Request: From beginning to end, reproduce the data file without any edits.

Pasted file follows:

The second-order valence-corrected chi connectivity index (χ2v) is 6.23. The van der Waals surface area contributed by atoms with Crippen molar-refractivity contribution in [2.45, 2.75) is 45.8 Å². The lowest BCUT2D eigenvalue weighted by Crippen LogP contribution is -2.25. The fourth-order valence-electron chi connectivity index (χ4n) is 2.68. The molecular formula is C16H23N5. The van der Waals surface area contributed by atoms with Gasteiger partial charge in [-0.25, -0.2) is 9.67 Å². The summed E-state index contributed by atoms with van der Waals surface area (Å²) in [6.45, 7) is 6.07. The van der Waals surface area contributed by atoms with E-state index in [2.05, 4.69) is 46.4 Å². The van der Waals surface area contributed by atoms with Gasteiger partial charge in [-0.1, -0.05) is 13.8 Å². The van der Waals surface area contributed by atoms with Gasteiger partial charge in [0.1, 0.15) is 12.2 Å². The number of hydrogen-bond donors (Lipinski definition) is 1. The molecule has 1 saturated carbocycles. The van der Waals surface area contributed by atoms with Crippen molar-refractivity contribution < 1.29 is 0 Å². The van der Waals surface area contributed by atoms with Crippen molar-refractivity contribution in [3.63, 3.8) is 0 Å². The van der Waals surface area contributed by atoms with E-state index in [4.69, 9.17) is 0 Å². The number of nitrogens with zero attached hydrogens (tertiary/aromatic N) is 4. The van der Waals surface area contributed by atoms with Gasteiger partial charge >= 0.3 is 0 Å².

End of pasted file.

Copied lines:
The second-order valence-corrected chi connectivity index (χ2v) is 6.23. The van der Waals surface area contributed by atoms with Crippen molar-refractivity contribution in [2.45, 2.75) is 45.8 Å². The lowest BCUT2D eigenvalue weighted by Crippen LogP contribution is -2.25. The fourth-order valence-electron chi connectivity index (χ4n) is 2.68. The molecular formula is C16H23N5. The van der Waals surface area contributed by atoms with Gasteiger partial charge in [-0.25, -0.2) is 9.67 Å². The summed E-state index contributed by atoms with van der Waals surface area (Å²) in [6.45, 7) is 6.07. The van der Waals surface area contributed by atoms with E-state index in [2.05, 4.69) is 46.4 Å². The van der Waals surface area contributed by atoms with Gasteiger partial charge in [-0.1, -0.05) is 13.8 Å². The van der Waals surface area contributed by atoms with Gasteiger partial charge in [0.1, 0.15) is 12.2 Å². The number of hydrogen-bond donors (Lipinski definition) is 1. The molecule has 1 saturated carbocycles. The van der Waals surface area contributed by atoms with Crippen molar-refractivity contribution < 1.29 is 0 Å². The van der Waals surface area contributed by atoms with Crippen molar-refractivity contribution in [3.63, 3.8) is 0 Å². The van der Waals surface area contributed by atoms with E-state index in [4.69, 9.17) is 0 Å². The number of nitrogens with zero attached hydrogens (tertiary/aromatic N) is 4. The van der Waals surface area contributed by atoms with Gasteiger partial charge >= 0.3 is 0 Å².